Investigating the enzyme MMP-28

Investigating cancer progression

Autumn 2007

£51,298 and £51,017 to the School of Biological Sciences at UEA for two separate projects to investigate the enzyme MMP-28.
MMPs are enzymes that are capable of degrading the extracellular matrix (an extensive collection of proteins that act mainly as a cell scaffold).  This can allow tumour cells to metastasise (spread).  MMPs may also cut molecules that influence cell growth and function, regulating these processes.  This is likely to be important in cancer progression, and MMPs are known to be involved in this.
A recently identified member of the MMP family, MMP-28, has been identified at increased levels in cancers of the lung, ovary, prostate, breast and oral squamous cells.  It has also been found at increased levels in metastasised cancer cells and there is evidence to suggest it plays a role in cancer development.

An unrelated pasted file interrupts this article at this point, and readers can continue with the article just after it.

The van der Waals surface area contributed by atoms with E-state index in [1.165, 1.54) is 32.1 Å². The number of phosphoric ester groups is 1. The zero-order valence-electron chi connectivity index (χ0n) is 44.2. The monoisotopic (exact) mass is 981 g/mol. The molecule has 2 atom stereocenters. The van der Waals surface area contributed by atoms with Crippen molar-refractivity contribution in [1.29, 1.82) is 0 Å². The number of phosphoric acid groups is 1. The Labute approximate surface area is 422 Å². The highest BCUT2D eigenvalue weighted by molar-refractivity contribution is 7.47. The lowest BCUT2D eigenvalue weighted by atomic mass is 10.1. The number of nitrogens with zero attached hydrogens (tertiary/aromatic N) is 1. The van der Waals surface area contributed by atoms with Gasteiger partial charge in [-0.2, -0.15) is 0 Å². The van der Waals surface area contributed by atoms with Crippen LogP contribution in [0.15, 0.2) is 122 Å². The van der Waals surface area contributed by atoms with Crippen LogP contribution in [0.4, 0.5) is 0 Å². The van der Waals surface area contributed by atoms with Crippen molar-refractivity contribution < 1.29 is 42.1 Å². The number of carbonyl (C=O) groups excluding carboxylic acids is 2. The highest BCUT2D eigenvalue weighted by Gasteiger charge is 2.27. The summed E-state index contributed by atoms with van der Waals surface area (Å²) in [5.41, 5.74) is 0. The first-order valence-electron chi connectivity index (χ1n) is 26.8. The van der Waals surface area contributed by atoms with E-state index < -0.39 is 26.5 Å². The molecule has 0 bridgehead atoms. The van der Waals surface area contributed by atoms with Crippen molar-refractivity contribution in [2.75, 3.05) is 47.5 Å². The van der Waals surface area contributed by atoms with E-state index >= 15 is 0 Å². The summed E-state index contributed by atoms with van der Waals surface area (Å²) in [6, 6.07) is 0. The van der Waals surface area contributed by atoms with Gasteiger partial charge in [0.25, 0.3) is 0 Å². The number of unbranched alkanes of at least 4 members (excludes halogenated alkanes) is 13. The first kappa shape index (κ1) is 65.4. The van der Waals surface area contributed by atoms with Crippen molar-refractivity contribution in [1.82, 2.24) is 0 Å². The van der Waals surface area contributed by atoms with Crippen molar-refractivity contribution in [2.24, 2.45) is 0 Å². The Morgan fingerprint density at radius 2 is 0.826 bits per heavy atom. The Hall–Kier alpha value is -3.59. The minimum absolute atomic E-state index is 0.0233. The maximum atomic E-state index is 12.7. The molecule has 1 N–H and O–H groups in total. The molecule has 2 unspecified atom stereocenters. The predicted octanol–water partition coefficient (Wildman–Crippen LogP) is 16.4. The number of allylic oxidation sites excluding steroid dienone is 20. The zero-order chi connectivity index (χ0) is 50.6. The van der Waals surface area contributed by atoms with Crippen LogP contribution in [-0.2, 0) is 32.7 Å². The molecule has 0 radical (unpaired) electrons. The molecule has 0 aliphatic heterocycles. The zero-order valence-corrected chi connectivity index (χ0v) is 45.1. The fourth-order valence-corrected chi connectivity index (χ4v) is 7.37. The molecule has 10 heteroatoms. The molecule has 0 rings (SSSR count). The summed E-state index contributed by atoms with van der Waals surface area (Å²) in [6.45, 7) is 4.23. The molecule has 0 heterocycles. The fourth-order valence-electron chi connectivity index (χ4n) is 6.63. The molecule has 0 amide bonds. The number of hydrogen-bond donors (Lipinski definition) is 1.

Currently it is not known which proteins MMP-28 targets in the body, and one project will investigate this.  Given the association of MMP-28 with cancer development and progression, it is likely that that MMP-28 will degrade or cut proteins specifically associated with cancer. 

Another project will investigate how the amounts of MMP-28 are regulated during cancer cell development.  Of particular interest is the promoter of the MMP-28 gene (the region of DNA that controls whether the gene produces a protein).

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